ROAS Vs. CPA
CPA (Cost Per Acquisition) measures the percentage of conversions. This cost fluctuates depending on the ad channel, keyword, and other factors. In CPA campaigns, advertisers only pay when their ad leads to a conversion.
CPA = Ad Spend ÷ Number of Conversions
If an advertiser spent $1,000 on banner ads and ended up with 10 inquiries, for example, their CPA would be $100. For inquiry conversions, it is best to aim for lower CPA as it may diverge from actual sales. But even if the CPA is decent, the number of conversions may be low, making CPA a weak measure of ad efficacy. Instead, ROAS measures the cost associated with an ad's impact on conversion.
How to Improve ROAS
There are many ways to improve ROAS but it all boils down to:
- increasing sales, or
- reducing advertising costs
But let us go through some examples of how to improve ROAS:
Targeting the right prospects
Online advertising is highly personalized these days, but it doesn't mean ads always reach the right audience. For some advertisers, social media does not generate enough leads to justify its costs. Luckily, we can use high converting ads to speed up the conversion process without having to wait around for our prospects to sign on the dotted line.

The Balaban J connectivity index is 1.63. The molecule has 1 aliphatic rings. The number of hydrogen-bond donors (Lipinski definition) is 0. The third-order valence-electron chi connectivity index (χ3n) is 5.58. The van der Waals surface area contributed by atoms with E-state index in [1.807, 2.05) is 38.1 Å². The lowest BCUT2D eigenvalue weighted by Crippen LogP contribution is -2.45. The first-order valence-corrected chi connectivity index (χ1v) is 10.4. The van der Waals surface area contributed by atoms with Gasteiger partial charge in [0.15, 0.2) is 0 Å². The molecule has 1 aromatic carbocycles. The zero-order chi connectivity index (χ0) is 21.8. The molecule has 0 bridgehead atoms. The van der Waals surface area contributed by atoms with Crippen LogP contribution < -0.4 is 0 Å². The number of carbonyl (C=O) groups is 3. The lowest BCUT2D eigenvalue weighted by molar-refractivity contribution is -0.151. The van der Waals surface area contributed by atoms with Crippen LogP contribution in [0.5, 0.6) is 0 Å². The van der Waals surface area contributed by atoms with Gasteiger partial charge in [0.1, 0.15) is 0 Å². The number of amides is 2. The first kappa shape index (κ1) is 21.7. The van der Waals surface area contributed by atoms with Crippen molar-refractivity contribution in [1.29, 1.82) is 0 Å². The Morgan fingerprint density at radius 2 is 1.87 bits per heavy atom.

One reason a brand’s ROAS may be ineffective, however, is targeting the wrong prospects. If a cram school wanted to attract more students to their school, their ad’s target audience should be parents and not students.
Reviewing Ad Content
Coupled with targeting the right audience, advertisers should tailor their ad's content to serve the intended audience. When a business is sure of its targeting but still records low ROAS, it would be best to re-examine the content of the ad.
- Is the ad caption appealing to the consumer?
- Is the video/image banner captivating and engaging?
- Does the ad deliver a coherent message?
Advertisers can improve the content of their ads by thinking about the above questions from the customer’s perspective, therefore helping improve conversions, and eventually their ROAS.